Lee Rock is corrupt, but shown to be more loyal than his counterparts, mostly British officer Ernest Hunt (Bryan Larkin), who goes out of his way to prove his villainy. Like the earlier Lee Rock films, he additionally has to deal with his fellow corrupt officers and the emergence of the ICAC.
The supporting cast are mainly good, doing a lot with what are generally underwritten roles. Of them, veteran character actor Kent Cheng makes the best impression as Lau’s partner, with him being more than just a loyal sidekick.
As well as Cheng, the film has the always great Philip Keung as one of Ho’s gangster brothers, who does what he can with his supporting role. He was better utilised in his other Andy Lau films of the year, Herman Yau’s Shockwave (2017).
As mentioned previously, Hong Kong cinema fans should look out for small appearances from movie legends Kenneth Tsang and Chan Wai-man.
It’s not only the Hong Kong actors that manage to make an impression, with Scottish actor Bryan Larkin chewing the scenery and making for an imposing villain. He is unfortunately saddled with some poor dialogue, but manages to rise above it.
The main cast of Chasing the Dragon is mostly made up of men, with the majority of females only appearing briefly, with both Ho and Rock’s wife’s being forgotten about for the majority of the film. Only Xu Dong-dong gets a bit more to do as a mysterious drug dealer.
Not happy with just starring in the film, both Andy Lau and Donnie Yen are credited as producers on the film, along with Wong Jing and Connie Wong, a regular Jing collaborator. Yen clearly put a lot of effort into the film, and has went on record stating that this is his best film since Ip Man (2008).
Like a lot of Wong Jing productions, the main issues with the film are the script. Written by director Jing and Kwan, the story of Chasing the Dragon makes for compelling viewing, but still has some drawbacks which let it down slightly.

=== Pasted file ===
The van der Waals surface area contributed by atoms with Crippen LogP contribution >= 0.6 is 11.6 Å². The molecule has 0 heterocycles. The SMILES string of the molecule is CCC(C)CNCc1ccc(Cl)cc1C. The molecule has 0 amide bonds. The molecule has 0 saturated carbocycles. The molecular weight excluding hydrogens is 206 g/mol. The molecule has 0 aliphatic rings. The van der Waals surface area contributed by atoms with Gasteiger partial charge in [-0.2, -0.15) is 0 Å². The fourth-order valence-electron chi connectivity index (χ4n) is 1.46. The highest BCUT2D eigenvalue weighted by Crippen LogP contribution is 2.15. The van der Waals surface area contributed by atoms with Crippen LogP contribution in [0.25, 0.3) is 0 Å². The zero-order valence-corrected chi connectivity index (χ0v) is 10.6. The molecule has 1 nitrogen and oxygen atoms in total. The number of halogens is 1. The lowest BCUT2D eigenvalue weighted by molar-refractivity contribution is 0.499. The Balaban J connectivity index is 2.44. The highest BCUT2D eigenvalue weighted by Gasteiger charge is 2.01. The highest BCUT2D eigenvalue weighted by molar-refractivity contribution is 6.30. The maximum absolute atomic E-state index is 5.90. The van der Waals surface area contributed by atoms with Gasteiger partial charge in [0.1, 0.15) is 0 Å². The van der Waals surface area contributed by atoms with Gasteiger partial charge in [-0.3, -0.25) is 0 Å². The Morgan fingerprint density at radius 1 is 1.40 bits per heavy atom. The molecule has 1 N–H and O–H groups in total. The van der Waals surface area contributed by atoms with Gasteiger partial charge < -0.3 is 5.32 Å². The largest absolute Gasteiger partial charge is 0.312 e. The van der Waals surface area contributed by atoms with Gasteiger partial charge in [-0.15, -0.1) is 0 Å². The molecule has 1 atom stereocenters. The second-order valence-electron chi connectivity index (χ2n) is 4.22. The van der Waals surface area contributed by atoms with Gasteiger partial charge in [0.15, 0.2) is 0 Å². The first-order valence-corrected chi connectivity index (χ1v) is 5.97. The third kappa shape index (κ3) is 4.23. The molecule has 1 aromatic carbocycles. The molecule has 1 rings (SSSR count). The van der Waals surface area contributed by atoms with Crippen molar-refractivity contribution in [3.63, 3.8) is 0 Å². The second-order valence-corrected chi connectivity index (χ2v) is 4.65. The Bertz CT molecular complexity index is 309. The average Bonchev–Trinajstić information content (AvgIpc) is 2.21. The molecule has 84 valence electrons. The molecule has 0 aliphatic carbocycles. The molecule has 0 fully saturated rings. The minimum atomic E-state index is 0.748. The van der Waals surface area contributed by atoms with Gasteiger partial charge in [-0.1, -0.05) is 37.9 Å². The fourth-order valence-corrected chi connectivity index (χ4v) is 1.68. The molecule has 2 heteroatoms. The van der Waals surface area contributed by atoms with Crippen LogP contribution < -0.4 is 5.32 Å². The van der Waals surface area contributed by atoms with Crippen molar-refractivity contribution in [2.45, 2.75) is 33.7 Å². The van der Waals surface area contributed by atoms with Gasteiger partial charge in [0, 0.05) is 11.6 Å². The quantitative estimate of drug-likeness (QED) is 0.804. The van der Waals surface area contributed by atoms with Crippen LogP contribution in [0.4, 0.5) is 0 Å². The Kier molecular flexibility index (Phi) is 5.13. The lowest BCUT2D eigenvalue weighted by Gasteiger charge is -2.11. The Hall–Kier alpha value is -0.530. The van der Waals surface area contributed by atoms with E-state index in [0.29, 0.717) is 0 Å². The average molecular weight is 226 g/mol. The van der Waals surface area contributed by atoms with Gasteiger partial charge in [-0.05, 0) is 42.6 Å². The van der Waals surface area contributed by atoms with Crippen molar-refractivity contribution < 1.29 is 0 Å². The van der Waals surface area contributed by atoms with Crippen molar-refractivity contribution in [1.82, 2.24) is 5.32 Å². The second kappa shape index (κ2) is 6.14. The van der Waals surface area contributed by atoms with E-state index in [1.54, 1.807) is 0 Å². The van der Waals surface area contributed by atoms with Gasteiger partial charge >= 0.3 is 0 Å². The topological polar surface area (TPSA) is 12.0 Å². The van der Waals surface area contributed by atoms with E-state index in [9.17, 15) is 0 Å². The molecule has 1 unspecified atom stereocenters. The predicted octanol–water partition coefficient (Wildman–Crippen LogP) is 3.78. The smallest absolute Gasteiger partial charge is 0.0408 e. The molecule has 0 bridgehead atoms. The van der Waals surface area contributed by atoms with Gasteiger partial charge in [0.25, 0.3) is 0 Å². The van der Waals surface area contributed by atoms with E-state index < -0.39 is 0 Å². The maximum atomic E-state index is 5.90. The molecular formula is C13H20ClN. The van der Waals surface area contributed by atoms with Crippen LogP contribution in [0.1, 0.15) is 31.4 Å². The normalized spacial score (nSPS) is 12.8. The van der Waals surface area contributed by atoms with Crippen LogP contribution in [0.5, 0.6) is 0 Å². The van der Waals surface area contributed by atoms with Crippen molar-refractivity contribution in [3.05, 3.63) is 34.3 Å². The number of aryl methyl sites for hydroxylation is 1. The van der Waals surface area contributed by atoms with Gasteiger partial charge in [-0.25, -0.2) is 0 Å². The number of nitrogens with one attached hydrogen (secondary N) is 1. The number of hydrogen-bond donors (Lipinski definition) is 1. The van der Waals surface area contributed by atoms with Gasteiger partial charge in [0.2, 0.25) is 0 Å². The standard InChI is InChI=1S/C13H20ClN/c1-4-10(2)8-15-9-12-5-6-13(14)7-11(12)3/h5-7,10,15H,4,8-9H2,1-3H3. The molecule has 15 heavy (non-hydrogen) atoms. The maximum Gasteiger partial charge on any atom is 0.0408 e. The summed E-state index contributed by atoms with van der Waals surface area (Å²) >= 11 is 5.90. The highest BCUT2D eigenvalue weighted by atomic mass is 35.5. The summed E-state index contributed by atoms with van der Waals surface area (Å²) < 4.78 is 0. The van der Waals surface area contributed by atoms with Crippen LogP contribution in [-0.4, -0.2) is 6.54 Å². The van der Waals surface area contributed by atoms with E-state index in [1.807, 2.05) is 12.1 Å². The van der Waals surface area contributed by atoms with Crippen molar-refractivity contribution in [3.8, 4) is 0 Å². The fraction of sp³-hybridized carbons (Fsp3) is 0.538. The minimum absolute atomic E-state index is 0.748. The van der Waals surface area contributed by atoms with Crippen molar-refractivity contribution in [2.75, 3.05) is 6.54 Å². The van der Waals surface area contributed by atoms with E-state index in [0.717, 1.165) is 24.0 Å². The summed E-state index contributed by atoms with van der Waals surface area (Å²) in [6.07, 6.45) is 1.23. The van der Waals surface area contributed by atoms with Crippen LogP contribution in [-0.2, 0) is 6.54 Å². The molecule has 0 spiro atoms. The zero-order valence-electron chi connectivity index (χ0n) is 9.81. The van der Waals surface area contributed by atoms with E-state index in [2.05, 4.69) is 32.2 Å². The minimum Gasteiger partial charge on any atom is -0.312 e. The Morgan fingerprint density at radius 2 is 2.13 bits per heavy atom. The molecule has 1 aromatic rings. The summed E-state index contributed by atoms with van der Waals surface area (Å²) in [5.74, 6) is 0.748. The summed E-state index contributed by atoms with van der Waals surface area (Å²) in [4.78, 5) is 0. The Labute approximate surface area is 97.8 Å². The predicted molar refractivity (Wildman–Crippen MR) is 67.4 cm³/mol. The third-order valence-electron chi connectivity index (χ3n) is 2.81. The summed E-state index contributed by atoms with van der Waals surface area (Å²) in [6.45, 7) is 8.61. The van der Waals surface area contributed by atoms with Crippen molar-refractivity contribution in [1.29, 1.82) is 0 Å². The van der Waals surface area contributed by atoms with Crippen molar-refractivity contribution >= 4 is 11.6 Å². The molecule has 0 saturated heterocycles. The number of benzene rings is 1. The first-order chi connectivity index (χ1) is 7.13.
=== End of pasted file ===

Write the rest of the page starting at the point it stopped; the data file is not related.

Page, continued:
Ho’s personal life is overlooked for large parts of the film, only to later talk of his children, which the audience would be forgiven for not knowing he had. The timeframe of the story is also unclear, as the film begins in 1960, with the story quickly moving through the decade without the film telegraphing this.
Thankfully the performances, period detail and well choreographed action scenes make up for any drawbacks in the script department.
Unlike other recent Donnie Yen films, the actor does not direct the action scenes himself. The action this time is handled by ace choreographer Yuen Bun, Yan Hua and Yu Kan who also acts in the film.
As mentioned the action involved is different than usual Donnie Yen fare, but is still of a high quality. In the first half of the film, the action is mostly of the brawling variety, with it moving towards gunplay in the latter half of the film.
The major standouts in the action department are the Lee Rock ambush, where a large gang of criminals try to kill Rock within the walled city and Ho has to fight to save him. The other is the bullet strewn finale, where Ho faces off against Ernest Hunt and his corrupt officers.
The three action choreographers are veterans of the Hong Kong film industry and all have worked with Donnie Yen on multiple occasions.
Bun had worked with him years back on both Once Upon a Time in China 2 (1992) and Dragon Inn (1993), with him working behind the scenes on the films action scenes. He most recently collaborated with Yen on the actions scenes for Kung Fu Jungle (2014).
As well as working with Yen, Bun has also worked with Andy Lau on multiple occasions, the most memorable of these being Benny Chan’s Moment of Romance (1990), The Island of Greed (1997) and Running on Karma (2003).
Yan Hua isn’t as prolific as Bun but has worked with Yen regularly since the last decade. He has assisted in choreographing the action to various Donnie Yen hits, including SPL (2005), Flash Point (2007) and Kung Fu Jungle, where he worked with Yuen Bun for the first time.
Chasing the Dragon marks the first time Yu Kang has been credited as a main action director. He has however assisted on Iceman 3D (2013), Special ID (2013) and Kung Fu Jungle.
He also had small acting roles in the likes of Wu Xia (2011) and more recently Ip Man 3 (2015). Hopefully this will lead to better things for him, for as well as his action choreography, he makes for a memorable on screen villain.